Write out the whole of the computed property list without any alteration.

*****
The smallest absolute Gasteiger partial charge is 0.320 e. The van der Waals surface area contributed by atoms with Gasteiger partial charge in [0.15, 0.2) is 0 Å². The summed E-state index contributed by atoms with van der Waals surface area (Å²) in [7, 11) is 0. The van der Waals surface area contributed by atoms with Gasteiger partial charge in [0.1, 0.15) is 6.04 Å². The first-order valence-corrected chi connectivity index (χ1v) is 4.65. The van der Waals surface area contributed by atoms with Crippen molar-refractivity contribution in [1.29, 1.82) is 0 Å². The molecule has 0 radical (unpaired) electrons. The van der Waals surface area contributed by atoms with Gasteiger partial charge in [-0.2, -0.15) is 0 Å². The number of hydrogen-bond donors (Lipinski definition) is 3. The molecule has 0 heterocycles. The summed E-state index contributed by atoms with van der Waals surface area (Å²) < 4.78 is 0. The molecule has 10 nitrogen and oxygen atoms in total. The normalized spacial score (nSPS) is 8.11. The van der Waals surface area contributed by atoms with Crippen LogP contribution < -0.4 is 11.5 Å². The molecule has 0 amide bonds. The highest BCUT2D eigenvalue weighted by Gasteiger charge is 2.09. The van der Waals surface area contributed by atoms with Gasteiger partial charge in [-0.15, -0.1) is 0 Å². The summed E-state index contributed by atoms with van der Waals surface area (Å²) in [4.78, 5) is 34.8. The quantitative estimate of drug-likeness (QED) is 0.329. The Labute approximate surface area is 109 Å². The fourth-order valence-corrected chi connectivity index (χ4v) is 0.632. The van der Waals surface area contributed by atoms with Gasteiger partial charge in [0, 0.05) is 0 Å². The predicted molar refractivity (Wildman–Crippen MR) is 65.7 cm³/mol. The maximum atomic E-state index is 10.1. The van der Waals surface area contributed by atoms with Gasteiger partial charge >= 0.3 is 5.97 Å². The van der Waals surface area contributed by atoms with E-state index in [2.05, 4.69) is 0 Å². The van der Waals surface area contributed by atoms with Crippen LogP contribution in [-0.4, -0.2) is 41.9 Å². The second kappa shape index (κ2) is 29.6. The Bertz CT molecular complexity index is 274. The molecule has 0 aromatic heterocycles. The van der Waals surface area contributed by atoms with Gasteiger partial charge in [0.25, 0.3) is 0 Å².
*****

The smallest absolute Gasteiger partial charge is 0.320 e. The van der Waals surface area contributed by atoms with Gasteiger partial charge in [0.15, 0.2) is 0 Å². The summed E-state index contributed by atoms with van der Waals surface area (Å²) in [7, 11) is 0. The van der Waals surface area contributed by atoms with Gasteiger partial charge in [0.1, 0.15) is 6.04 Å². The first-order valence-corrected chi connectivity index (χ1v) is 4.65. The van der Waals surface area contributed by atoms with Crippen molar-refractivity contribution in [1.29, 1.82) is 0 Å². The molecule has 0 radical (unpaired) electrons. The van der Waals surface area contributed by atoms with Gasteiger partial charge in [-0.2, -0.15) is 0 Å². The number of hydrogen-bond donors (Lipinski definition) is 3. The molecule has 0 heterocycles. The summed E-state index contributed by atoms with van der Waals surface area (Å²) < 4.78 is 0. The molecule has 10 nitrogen and oxygen atoms in total. The normalized spacial score (nSPS) is 8.11. The van der Waals surface area contributed by atoms with Crippen LogP contribution < -0.4 is 11.5 Å². The molecule has 0 amide bonds. The highest BCUT2D eigenvalue weighted by Gasteiger charge is 2.09. The van der Waals surface area contributed by atoms with Gasteiger partial charge in [-0.15, -0.1) is 0 Å². The summed E-state index contributed by atoms with van der Waals surface area (Å²) in [4.78, 5) is 34.8. The quantitative estimate of drug-likeness (QED) is 0.329. The Labute approximate surface area is 109 Å². The fourth-order valence-corrected chi connectivity index (χ4v) is 0.632. The van der Waals surface area contributed by atoms with Gasteiger partial charge in [0, 0.05) is 0 Å². The predicted molar refractivity (Wildman–Crippen MR) is 65.7 cm³/mol. The maximum atomic E-state index is 10.1. The van der Waals surface area contributed by atoms with Gasteiger partial charge >= 0.3 is 5.97 Å². The van der Waals surface area contributed by atoms with E-state index in [2.05, 4.69) is 0 Å². The van der Waals surface area contributed by atoms with Crippen LogP contribution in [-0.4, -0.2) is 41.9 Å². The second kappa shape index (κ2) is 29.6. The Bertz CT molecular complexity index is 274. The molecule has 0 aromatic heterocycles. The van der Waals surface area contributed by atoms with Gasteiger partial charge in [0.25, 0.3) is 0 Å².